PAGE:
Associated Press file photo / A woman uses her vaping device in Harmony, Pa.

Editor's note: This article is part of a series answering your biggest religious questions. Each week, we will answer one submitted faith question. To send a submission, visit or email

Question: Does Christianity have anything to say about vaping?

Vaping, or e-cigarette use, is increasingly the focus of public health officials and news media as the number of vaping-related illnesses continues to rise.

There have been more than three dozen cases of vaping-related illness in Tennessee and nearly 1,300 cases across the country. According to the most recent data from the Centers for Disease Control and Prevention, there have been 26 vaping-related deaths in 21 states.

In a letter sent in early October, more than a dozen health groups petitioned Tennessee Gov. Bill Lee to create "an emergency temporary measure to restrict Tennessee youth from obtaining vaping products." Last month, the Children's Hospital at Erlanger launched a new youth clinic to combat e-cigarette use in patients under age 21.

There are many parallels in the Christian tradition between vaping and drinking or smoking, said Dr. Jeffrey Bishop, St. Louis University professor of health care ethics and theology. Nicotine is a stimulant, just like alcohol, and the e-cigarette is a delivery mechanism, just like a cigarette is a way to deliver nicotine to the body, he said.

"It's not so much the delivery mechanism, the vaping itself, that must be considered, but it's what the person is trying to achieve with the drugs," Bishop said.

Many stimulants are a double-edged sword ethically, Bishop said. Alcohol may help some people lower social anxieties or relax, but it also has long-term health effects and can lower inhibitions to the point where people endanger themselves or others. At the same time, some people are biologically predisposed to become addicted to substances.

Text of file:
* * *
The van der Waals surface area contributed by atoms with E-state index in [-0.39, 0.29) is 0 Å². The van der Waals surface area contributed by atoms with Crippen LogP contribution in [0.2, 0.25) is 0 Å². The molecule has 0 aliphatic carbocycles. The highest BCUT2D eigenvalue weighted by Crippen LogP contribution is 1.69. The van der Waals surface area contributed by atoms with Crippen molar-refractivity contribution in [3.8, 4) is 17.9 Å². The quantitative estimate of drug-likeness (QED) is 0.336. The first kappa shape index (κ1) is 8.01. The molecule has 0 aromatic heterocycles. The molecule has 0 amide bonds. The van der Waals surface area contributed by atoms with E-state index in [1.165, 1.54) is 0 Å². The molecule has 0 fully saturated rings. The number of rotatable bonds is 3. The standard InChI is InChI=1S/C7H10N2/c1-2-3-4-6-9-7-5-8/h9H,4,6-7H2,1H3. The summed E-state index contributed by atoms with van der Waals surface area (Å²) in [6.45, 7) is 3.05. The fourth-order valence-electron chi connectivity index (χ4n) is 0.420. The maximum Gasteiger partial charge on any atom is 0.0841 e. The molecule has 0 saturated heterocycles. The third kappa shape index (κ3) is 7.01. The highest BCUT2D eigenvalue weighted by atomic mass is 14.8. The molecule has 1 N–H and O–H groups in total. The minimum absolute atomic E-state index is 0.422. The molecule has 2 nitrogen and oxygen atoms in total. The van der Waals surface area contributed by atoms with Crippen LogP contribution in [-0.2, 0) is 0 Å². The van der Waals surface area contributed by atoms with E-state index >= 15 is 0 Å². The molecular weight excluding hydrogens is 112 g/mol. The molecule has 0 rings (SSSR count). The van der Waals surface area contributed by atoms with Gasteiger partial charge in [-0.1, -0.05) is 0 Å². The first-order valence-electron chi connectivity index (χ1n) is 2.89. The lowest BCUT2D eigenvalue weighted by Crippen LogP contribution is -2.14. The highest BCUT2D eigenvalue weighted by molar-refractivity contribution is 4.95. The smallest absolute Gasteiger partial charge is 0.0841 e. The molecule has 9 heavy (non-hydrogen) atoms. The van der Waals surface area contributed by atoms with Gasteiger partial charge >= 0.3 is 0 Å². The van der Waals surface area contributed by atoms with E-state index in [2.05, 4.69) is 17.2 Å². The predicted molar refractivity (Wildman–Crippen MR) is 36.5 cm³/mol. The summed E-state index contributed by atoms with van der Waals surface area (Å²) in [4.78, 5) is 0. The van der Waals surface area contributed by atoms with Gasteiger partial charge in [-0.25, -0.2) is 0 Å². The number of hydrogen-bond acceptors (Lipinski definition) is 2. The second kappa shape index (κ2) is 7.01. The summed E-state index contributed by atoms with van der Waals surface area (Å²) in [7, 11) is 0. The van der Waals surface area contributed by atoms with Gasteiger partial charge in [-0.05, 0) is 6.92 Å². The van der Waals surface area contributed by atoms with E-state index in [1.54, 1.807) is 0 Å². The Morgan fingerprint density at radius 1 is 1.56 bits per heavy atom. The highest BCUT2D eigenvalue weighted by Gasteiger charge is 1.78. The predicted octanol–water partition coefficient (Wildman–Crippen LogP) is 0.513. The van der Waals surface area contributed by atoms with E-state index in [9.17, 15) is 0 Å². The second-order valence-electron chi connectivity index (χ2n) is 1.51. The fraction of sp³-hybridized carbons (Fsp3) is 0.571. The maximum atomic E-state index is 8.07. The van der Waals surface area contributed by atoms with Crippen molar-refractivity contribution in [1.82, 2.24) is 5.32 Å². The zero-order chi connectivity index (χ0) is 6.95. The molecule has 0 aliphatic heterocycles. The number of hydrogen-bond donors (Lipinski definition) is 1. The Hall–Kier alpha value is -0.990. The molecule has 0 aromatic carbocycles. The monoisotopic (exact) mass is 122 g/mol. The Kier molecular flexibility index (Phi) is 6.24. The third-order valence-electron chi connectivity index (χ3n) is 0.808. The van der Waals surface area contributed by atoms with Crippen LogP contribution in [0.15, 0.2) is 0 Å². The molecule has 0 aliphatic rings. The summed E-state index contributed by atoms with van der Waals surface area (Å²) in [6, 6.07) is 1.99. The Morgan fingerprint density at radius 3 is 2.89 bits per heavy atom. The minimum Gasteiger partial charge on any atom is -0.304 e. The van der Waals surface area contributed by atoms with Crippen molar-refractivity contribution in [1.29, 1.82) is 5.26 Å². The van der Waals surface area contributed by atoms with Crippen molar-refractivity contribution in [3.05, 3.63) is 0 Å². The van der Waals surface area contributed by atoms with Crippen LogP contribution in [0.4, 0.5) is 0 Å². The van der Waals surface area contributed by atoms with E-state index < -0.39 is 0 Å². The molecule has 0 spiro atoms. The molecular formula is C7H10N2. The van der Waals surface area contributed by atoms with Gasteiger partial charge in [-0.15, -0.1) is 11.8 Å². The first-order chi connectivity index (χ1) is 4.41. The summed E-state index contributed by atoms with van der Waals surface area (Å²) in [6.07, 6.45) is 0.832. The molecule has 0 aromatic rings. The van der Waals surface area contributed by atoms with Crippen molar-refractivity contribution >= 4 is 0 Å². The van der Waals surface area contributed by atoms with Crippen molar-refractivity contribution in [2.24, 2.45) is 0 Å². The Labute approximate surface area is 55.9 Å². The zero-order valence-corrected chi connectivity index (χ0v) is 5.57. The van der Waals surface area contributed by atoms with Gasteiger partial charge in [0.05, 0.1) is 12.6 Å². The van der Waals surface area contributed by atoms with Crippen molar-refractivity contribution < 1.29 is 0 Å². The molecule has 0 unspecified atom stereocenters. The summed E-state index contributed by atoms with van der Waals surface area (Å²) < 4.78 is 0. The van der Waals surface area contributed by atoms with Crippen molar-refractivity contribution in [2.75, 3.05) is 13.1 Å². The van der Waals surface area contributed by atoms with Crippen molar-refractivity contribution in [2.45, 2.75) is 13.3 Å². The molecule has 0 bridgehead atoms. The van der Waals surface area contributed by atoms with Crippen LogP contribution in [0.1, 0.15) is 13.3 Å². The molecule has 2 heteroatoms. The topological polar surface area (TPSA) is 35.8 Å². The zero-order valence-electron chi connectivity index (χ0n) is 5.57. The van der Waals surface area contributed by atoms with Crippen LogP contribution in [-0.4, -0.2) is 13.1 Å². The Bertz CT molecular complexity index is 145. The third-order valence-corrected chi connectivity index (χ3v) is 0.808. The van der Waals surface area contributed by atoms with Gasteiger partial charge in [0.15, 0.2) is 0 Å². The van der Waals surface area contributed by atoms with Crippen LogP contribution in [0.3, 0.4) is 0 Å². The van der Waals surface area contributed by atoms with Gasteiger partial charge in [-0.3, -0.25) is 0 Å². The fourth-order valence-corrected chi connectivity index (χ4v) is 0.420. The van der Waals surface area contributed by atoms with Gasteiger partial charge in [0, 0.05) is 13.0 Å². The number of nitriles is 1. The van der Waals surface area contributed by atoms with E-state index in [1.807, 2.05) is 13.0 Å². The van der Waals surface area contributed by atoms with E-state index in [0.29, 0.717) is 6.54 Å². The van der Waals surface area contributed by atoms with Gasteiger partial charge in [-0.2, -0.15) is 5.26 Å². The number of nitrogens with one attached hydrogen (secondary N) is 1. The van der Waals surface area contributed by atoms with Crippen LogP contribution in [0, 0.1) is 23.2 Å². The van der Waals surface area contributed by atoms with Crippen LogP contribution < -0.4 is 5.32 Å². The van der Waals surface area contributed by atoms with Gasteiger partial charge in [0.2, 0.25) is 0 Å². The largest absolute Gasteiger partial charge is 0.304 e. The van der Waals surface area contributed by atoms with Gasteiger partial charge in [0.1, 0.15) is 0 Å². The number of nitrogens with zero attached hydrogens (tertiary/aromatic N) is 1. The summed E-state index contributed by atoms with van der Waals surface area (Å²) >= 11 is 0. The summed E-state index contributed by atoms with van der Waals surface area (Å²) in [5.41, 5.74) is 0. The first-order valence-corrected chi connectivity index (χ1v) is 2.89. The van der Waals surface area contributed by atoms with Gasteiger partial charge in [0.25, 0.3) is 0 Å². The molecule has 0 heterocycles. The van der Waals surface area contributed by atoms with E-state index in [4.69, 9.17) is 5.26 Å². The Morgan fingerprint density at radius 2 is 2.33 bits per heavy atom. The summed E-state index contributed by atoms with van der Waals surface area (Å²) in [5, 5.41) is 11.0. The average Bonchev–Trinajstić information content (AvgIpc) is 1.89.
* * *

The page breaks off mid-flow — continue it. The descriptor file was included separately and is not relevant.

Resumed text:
History taught Christian leaders in these cases that it is better to focus on building a person's self-understanding and ethics, rather than pushing for a universal law.

In the early 20th century, Protestant Christians were integral in the push for Prohibition, Bishop said. The movement failed in part because people saw there was some social good in having alcohol in society. The failure also showed that banning things with cultural significance is not effective to stop their use, Bishop said.

"Can you really stop an activity by making rules against it?" he said. " If you want to change behavior, you have to change their hearts. The Christian tradition has always said you have to examine yourself and know your limitations."

People who vape should consider why they are using e-cigarettes. If it is out of a desire to be seen as cool or culturally relevant, perhaps this is a sign there are underlying spiritual issue or social problem, Bishop said.

A focus on individual use is not a reason to disregard the larger social considerations of vaping, which could require stricter regulation of e-cigarettes, specifically the allegations of e-cigarette companies marketing to children, said Matthew Arbo, Oklahoma Baptist University assistant professor of biblical and theological studies.

Christians should consider what signals vaping sends to younger generations and other people in society, Arbo said. This is similar to why many Christian traditions dissuade lavish living or sexual promiscuity. There is a risk of normalizing behaviors that could be damaging, Arbo said, and at this point, there is not enough known about the effects of vaping to know the true cost.

Kathryn Reklis, Fordham University associate professor of theology, pointed to 1 Corinthians 6:12 as a guidepost for what Christians choose to do, such as vaping. The verse reads, "'I have the right to do anything,' you say — but not everything is beneficial. 'I have the right to do anything' — but I will not be mastered by anything."

From the reporter

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